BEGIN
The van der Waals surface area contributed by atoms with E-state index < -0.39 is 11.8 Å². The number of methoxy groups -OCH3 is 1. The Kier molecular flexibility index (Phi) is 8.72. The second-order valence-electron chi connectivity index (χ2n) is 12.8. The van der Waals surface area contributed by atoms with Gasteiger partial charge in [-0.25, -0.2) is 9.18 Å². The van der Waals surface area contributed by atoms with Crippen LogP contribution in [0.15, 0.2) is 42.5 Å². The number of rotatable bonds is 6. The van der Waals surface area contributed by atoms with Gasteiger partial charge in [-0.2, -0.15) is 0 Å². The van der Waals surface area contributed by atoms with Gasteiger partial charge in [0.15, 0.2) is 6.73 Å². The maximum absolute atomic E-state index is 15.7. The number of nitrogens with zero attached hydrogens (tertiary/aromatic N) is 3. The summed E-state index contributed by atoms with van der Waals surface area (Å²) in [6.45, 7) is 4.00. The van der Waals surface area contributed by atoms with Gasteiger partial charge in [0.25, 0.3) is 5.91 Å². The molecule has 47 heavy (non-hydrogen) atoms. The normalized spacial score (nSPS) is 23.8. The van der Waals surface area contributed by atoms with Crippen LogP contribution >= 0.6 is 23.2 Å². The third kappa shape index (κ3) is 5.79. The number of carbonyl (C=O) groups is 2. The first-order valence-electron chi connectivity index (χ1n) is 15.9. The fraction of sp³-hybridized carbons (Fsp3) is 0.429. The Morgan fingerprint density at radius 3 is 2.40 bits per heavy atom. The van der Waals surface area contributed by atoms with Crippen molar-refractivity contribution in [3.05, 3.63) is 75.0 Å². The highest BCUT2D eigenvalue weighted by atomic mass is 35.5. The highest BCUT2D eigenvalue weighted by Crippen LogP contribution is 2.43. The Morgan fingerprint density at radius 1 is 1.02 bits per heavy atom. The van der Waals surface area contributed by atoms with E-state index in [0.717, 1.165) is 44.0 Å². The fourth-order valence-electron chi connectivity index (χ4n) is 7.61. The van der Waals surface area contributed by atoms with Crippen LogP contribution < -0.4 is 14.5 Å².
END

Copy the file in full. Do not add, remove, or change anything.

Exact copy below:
The van der Waals surface area contributed by atoms with E-state index < -0.39 is 11.8 Å². The number of methoxy groups -OCH3 is 1. The Kier molecular flexibility index (Phi) is 8.72. The second-order valence-electron chi connectivity index (χ2n) is 12.8. The van der Waals surface area contributed by atoms with Gasteiger partial charge in [-0.25, -0.2) is 9.18 Å². The van der Waals surface area contributed by atoms with Crippen LogP contribution in [0.15, 0.2) is 42.5 Å². The number of rotatable bonds is 6. The van der Waals surface area contributed by atoms with Gasteiger partial charge in [-0.2, -0.15) is 0 Å². The van der Waals surface area contributed by atoms with Gasteiger partial charge in [0.15, 0.2) is 6.73 Å². The maximum absolute atomic E-state index is 15.7. The number of nitrogens with zero attached hydrogens (tertiary/aromatic N) is 3. The summed E-state index contributed by atoms with van der Waals surface area (Å²) in [6.45, 7) is 4.00. The van der Waals surface area contributed by atoms with Gasteiger partial charge in [0.25, 0.3) is 5.91 Å². The molecule has 47 heavy (non-hydrogen) atoms. The normalized spacial score (nSPS) is 23.8. The van der Waals surface area contributed by atoms with Crippen LogP contribution >= 0.6 is 23.2 Å². The third kappa shape index (κ3) is 5.79. The number of carbonyl (C=O) groups is 2. The first-order valence-electron chi connectivity index (χ1n) is 15.9. The fraction of sp³-hybridized carbons (Fsp3) is 0.429. The Morgan fingerprint density at radius 3 is 2.40 bits per heavy atom. The van der Waals surface area contributed by atoms with Crippen molar-refractivity contribution in [3.05, 3.63) is 75.0 Å². The highest BCUT2D eigenvalue weighted by atomic mass is 35.5. The highest BCUT2D eigenvalue weighted by Crippen LogP contribution is 2.43. The Morgan fingerprint density at radius 1 is 1.02 bits per heavy atom. The van der Waals surface area contributed by atoms with E-state index in [0.717, 1.165) is 44.0 Å². The fourth-order valence-electron chi connectivity index (χ4n) is 7.61. The van der Waals surface area contributed by atoms with Crippen LogP contribution < -0.4 is 14.5 Å².